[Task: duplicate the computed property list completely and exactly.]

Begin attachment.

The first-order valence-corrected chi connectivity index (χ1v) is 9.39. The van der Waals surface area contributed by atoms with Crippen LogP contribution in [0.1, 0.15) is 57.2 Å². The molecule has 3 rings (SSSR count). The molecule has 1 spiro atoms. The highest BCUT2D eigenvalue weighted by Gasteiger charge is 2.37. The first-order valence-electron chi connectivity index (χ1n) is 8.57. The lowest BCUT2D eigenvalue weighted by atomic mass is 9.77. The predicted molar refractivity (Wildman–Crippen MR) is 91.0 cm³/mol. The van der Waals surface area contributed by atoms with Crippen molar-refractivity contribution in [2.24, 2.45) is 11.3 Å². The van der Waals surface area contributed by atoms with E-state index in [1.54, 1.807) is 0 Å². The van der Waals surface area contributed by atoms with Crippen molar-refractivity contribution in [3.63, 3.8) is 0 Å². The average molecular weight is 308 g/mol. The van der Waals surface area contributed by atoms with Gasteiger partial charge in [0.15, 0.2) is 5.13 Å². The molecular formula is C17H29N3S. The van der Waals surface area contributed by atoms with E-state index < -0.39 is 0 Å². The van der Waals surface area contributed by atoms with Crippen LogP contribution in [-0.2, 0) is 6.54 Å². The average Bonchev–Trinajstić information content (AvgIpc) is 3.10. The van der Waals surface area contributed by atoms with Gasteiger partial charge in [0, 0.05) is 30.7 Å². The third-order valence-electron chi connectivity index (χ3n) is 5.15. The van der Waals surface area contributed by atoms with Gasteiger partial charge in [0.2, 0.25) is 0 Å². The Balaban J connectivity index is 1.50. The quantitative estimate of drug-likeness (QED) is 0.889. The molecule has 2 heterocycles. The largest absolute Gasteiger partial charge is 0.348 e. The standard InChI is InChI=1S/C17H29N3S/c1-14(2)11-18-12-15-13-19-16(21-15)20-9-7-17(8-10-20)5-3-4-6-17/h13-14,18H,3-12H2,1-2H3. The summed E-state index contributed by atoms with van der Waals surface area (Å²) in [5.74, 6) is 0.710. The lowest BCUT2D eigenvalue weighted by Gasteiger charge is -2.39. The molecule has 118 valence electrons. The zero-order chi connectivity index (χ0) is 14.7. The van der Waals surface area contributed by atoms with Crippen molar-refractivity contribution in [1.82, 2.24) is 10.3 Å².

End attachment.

The first-order valence-corrected chi connectivity index (χ1v) is 9.39. The van der Waals surface area contributed by atoms with Crippen LogP contribution in [0.1, 0.15) is 57.2 Å². The molecule has 3 rings (SSSR count). The molecule has 1 spiro atoms. The highest BCUT2D eigenvalue weighted by Gasteiger charge is 2.37. The first-order valence-electron chi connectivity index (χ1n) is 8.57. The lowest BCUT2D eigenvalue weighted by atomic mass is 9.77. The predicted molar refractivity (Wildman–Crippen MR) is 91.0 cm³/mol. The van der Waals surface area contributed by atoms with Crippen molar-refractivity contribution in [2.24, 2.45) is 11.3 Å². The van der Waals surface area contributed by atoms with E-state index in [1.54, 1.807) is 0 Å². The van der Waals surface area contributed by atoms with Crippen molar-refractivity contribution in [3.63, 3.8) is 0 Å². The average molecular weight is 308 g/mol. The van der Waals surface area contributed by atoms with Gasteiger partial charge in [0.15, 0.2) is 5.13 Å². The molecular formula is C17H29N3S. The van der Waals surface area contributed by atoms with E-state index < -0.39 is 0 Å². The van der Waals surface area contributed by atoms with Crippen LogP contribution in [-0.2, 0) is 6.54 Å². The average Bonchev–Trinajstić information content (AvgIpc) is 3.10. The van der Waals surface area contributed by atoms with Gasteiger partial charge in [0, 0.05) is 30.7 Å². The third-order valence-electron chi connectivity index (χ3n) is 5.15. The van der Waals surface area contributed by atoms with Gasteiger partial charge in [0.2, 0.25) is 0 Å². The Balaban J connectivity index is 1.50. The quantitative estimate of drug-likeness (QED) is 0.889. The molecule has 2 heterocycles. The largest absolute Gasteiger partial charge is 0.348 e. The standard InChI is InChI=1S/C17H29N3S/c1-14(2)11-18-12-15-13-19-16(21-15)20-9-7-17(8-10-20)5-3-4-6-17/h13-14,18H,3-12H2,1-2H3. The summed E-state index contributed by atoms with van der Waals surface area (Å²) in [5.74, 6) is 0.710. The lowest BCUT2D eigenvalue weighted by Gasteiger charge is -2.39. The molecule has 118 valence electrons. The zero-order chi connectivity index (χ0) is 14.7. The van der Waals surface area contributed by atoms with Crippen molar-refractivity contribution in [1.82, 2.24) is 10.3 Å².